Vegetable-rich diet does not significantly lower prostate cancer progression and death: JAMA
USA: Consumption of a vegetable-rich diet does not significantly lower the risk of prostate cancer progression and death, a recent study published in the JAMA journal has suggested.
The findings of the study do not support the use of this behavioral intervention to decrease prostate cancer progression in this population, as opposed to national guidelines that endorse the consumption of a vegetable-rich diet by prostate cancer patients. According to the guidelines, this might decrease cancer progression and death.
In Phase III randomized clinical trial, prostate cancer patients assigned to eat seven or more servings of vegetables and fruits daily saw no extra protection from the increased consumption of micronutrients.
J. Kellogg Parsons, UC San Diego Moores Comprehensive Cancer Center and VA San Diego Healthcare System, La Jolla, California, and colleagues conducted the Men's Eating and Living (MEAL) study to determine the effect of a behavioral intervention that increased vegetable intake on cancer progression in men with early-stage prostate cancer.
The study enrolled 478 men aged 50 to 80 years at 91 sites in the United States. The patients were diagnosed with early-stage prostate adenocarcinoma and enrolled in an active surveillance program in which patients defer immediate treatment until the disease advances. They were randomized to control group that received written information about diet and prostate cancer or to a telephone counseling behavioral intervention program that encouraged participants to eat foods high in carotenoids, such as leafy greens, carrots and tomatoes, and cruciferous vegetables such as broccoli and cabbage. Both groups were monitored for two years.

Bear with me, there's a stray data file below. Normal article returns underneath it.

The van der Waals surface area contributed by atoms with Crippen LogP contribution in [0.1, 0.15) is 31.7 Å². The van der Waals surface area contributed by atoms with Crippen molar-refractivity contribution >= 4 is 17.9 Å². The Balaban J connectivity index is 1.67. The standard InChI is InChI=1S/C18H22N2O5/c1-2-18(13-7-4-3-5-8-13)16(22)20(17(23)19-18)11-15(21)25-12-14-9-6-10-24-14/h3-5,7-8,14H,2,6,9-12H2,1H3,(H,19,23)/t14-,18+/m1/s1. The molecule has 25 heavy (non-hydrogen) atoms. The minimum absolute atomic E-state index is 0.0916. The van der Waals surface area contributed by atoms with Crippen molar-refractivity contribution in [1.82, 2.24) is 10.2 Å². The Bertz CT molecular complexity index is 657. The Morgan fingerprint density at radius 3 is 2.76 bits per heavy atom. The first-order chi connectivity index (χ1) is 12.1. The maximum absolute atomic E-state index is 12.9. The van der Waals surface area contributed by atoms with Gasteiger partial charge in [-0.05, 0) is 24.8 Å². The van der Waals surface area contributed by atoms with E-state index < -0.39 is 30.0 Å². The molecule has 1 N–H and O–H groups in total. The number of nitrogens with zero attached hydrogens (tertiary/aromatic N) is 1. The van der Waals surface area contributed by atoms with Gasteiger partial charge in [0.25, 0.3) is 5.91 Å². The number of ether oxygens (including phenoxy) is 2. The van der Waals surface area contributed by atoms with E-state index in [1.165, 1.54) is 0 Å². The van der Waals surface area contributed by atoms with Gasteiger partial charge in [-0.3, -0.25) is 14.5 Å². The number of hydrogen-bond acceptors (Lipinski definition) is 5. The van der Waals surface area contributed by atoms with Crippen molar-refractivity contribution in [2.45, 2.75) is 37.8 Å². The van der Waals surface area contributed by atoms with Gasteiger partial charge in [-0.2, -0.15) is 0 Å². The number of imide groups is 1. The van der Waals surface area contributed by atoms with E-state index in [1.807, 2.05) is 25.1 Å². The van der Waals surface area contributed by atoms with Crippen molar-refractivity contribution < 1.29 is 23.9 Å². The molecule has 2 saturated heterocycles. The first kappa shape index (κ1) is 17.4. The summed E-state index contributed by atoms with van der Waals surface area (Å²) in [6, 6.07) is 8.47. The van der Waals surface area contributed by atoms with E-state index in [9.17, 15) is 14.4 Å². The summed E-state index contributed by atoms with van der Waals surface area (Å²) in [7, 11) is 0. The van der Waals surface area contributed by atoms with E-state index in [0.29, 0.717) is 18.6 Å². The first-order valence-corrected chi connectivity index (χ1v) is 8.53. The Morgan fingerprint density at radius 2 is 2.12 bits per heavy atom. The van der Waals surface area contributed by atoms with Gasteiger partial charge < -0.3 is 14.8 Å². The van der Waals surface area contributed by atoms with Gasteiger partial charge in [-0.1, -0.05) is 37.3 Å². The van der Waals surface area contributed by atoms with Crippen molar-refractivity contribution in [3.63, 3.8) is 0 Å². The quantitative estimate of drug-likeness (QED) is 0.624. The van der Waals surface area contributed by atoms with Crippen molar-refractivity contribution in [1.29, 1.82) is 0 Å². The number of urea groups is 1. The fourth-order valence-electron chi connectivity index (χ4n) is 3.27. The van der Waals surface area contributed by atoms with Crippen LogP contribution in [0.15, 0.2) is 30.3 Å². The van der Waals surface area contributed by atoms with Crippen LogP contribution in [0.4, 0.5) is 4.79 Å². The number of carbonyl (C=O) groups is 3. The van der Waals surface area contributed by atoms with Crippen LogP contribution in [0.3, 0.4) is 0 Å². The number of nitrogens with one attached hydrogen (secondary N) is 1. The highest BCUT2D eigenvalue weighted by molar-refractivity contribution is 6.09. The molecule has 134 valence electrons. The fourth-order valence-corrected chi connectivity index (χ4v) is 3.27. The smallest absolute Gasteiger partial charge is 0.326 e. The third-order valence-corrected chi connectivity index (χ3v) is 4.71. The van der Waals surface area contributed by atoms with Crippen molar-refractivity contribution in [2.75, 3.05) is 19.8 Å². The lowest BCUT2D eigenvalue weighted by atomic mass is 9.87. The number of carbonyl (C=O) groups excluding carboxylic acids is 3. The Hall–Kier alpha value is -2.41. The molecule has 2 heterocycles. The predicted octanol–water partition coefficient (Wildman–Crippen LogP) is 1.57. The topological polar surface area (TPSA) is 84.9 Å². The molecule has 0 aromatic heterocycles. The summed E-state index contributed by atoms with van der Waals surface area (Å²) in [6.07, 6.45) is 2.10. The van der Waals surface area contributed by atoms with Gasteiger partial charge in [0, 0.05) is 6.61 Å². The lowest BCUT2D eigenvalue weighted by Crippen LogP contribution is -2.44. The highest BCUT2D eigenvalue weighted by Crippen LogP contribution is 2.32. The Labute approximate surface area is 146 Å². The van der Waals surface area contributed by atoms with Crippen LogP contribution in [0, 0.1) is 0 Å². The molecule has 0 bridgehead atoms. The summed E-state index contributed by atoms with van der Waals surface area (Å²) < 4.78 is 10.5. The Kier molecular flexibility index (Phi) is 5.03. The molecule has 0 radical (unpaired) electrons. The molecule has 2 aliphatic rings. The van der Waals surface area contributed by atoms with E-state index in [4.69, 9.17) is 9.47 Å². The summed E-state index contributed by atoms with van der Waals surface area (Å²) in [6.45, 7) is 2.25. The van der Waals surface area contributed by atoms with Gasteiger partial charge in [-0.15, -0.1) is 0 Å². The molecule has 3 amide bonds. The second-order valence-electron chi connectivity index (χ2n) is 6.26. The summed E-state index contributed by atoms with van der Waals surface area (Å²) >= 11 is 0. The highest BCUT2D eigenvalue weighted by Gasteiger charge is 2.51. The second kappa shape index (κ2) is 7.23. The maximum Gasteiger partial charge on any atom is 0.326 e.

Key findings of the study include:
- Among 478 patients randomized (mean [SD] age, 64  years; mean [SD] PSA level, 4.9 [2.1] ng/mL), 443 eligible patients (93%) were included in the primary analysis.
- There were 245 progression events (intervention: 124; control: 121).
- There were no significant differences in time to progression (unadjusted hazards ratio, 0.96; adjusted hazard ratio, 0.97).
- The 24-month Kaplan-Meier progression-free percentages were 43.5% and 41.4% for the intervention and control groups, respectively (difference, 2.1%).
"These data indicate that despite prevailing scientific and public opinion, eating more vegetables will not alter the course of prostate cancer. It will not, to the best of our knowledge, suppress or cure it. However, while eating a healthy diet rich in fruits and vegetables and getting more exercise may not cure cancer, it may keep the body stronger and healthier, which may help patients tolerate cancer treatments," wrote Dr. Parsons.
The study is the first randomized clinical trial to test the effect of dietary intervention on prostate cancer. It was conceived based on preliminary scientific data and on inquiries from patients who wondered if a change in diet would influence their diagnosis or treatment, said Parsons, a urologic oncologist at UC San Diego Health, San Diego's only National Cancer Institute-Designated Comprehensive Cancer Center.
Although the MEAL study revealed no positive impact on prostate cancer, it did demonstrate that behavioral modification can lead patients to make healthier food choices, said Parsons.
"A behavioral intervention that increased vegetable consumption did not significantly reduce the risk of prostate cancer progression among men with early-stage disease," concluded the authors.
The study, "Effect of a Behavioral Intervention to Increase Vegetable Consumption on Cancer Progression Among Men With Early-Stage Prostate Cancer: The MEAL Randomized Clinical Trial," is published in the journal JAMA.